At its current stage, Entrée is only available regionally within Los Angeles, New York, and Washington D.C., with other major cities on the way.


5 Food Apps Changing How You Order Food

As time goes on, we seem to get closer to becoming the humans in Wall-E. Technology, though incredible and awe-inspiring, is being used in numerous ways to facilitate laziness/productivity (depending on how you view your glasses of water). Apps centered on ordering food have exploded onto this front of “I didn’t really know I needed this” technology. Here are the heavy hitters changing the way you eat and all but eliminating the need to speak to another person IRL.

1. Starbucks Order


With Starbucks Order, you can choose items from your chosen store’s drink and food menu, customize your order in ways you might not have known were possible, and simply walk to the pick-up counter to retrieve your pick-me-up. A printed receipt hugs your cup, boasting a perfectly legible, correctly spelled name. You only have to say your name to a barista and you’re on your way.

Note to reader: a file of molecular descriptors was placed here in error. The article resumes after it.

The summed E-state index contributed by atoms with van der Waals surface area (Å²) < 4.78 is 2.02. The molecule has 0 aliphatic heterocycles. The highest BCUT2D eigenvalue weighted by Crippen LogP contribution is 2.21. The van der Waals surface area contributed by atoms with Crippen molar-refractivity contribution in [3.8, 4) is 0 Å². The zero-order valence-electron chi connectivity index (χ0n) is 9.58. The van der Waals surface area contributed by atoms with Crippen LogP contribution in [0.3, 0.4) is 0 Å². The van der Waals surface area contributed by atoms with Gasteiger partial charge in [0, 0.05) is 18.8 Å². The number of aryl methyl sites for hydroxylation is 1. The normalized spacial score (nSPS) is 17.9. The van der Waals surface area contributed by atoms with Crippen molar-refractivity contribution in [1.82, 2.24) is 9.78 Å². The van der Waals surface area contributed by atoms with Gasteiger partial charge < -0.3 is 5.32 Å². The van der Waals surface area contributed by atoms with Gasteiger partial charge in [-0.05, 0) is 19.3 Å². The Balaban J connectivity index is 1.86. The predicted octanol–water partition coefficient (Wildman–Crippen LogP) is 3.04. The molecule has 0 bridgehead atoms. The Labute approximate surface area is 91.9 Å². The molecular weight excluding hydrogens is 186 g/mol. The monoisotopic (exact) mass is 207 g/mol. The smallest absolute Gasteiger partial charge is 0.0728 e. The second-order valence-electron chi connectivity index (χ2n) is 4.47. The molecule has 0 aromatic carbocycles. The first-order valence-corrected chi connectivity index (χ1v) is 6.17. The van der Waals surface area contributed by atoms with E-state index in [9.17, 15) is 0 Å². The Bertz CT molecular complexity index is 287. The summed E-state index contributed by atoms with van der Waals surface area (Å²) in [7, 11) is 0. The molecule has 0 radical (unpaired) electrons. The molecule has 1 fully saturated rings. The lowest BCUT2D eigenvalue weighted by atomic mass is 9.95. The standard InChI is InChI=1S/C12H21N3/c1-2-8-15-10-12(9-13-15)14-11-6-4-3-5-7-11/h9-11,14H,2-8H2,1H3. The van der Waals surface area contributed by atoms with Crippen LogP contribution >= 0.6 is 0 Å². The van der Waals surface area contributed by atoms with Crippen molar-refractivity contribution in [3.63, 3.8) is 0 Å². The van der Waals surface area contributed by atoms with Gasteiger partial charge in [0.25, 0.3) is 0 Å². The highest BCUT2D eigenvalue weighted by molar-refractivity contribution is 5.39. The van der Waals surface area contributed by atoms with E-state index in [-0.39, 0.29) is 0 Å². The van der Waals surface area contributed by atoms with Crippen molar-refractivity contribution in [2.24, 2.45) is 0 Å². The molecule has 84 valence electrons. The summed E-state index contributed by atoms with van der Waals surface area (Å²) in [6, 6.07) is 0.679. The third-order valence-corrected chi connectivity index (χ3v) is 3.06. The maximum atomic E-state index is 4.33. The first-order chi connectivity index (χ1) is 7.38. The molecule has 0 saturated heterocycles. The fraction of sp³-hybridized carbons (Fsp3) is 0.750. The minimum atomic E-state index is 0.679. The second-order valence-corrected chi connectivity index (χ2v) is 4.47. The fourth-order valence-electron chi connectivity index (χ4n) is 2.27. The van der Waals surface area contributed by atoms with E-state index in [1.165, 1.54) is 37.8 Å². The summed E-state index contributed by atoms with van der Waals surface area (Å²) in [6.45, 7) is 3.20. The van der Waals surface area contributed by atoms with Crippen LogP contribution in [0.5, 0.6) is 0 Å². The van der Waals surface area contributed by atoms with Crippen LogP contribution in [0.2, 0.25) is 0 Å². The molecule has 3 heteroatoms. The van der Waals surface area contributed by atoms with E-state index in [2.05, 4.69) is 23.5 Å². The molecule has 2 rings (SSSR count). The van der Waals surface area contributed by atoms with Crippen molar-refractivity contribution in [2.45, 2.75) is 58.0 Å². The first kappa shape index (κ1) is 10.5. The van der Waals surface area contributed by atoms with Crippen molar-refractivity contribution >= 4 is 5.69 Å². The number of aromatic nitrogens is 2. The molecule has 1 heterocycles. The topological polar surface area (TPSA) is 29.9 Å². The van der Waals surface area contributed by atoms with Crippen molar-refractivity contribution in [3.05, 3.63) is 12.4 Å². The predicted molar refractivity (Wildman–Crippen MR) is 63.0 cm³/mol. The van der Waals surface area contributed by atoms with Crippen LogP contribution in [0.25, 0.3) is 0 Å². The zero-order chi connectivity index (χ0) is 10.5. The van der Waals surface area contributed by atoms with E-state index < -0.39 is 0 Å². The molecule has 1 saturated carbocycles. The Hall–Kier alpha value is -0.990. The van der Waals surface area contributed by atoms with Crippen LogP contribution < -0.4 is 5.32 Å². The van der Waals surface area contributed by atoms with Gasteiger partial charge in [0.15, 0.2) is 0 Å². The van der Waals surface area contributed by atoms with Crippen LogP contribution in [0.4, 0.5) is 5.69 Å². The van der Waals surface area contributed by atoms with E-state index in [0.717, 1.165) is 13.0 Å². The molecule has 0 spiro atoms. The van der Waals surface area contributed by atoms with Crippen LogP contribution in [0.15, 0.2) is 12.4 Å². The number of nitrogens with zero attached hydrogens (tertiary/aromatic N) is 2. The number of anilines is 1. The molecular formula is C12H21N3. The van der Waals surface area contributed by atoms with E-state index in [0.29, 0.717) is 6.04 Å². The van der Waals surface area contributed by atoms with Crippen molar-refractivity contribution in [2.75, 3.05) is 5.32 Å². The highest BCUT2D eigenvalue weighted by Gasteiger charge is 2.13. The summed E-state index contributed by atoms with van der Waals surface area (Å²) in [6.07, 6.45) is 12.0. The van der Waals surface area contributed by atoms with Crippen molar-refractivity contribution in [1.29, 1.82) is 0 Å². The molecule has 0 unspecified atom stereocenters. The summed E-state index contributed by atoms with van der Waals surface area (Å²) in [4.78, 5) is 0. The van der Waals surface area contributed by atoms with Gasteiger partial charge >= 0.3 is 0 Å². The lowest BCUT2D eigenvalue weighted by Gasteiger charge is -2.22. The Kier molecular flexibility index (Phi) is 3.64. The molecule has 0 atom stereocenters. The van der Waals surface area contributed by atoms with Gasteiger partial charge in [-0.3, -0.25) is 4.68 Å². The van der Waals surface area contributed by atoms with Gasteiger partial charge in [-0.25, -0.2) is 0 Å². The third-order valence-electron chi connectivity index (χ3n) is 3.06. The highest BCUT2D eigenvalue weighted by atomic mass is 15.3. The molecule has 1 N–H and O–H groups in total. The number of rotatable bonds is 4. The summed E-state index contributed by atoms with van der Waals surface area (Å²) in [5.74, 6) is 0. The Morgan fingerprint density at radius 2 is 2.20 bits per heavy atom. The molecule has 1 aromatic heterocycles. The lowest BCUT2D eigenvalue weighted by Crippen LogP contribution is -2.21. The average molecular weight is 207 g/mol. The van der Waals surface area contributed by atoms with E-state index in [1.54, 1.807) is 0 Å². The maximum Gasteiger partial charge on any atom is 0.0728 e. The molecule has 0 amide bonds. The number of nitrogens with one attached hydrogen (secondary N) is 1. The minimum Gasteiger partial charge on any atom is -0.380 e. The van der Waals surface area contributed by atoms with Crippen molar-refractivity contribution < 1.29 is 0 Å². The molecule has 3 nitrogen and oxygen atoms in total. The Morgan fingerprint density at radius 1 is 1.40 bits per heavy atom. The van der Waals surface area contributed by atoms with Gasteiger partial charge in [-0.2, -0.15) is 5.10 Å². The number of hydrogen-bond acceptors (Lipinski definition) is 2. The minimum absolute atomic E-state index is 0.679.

The lines at Starbucks, especially at peak hours, can make the most patient individuals fume, but reducing your barista interactions to your name and a smile seems downright cold. After all, they’re the only line of defense between us and our beloved coffee. These are strangers who are nice to us pre-caffeination. And we’re just going to throw that relationship away?

2. Allset


Photo Credit: Allset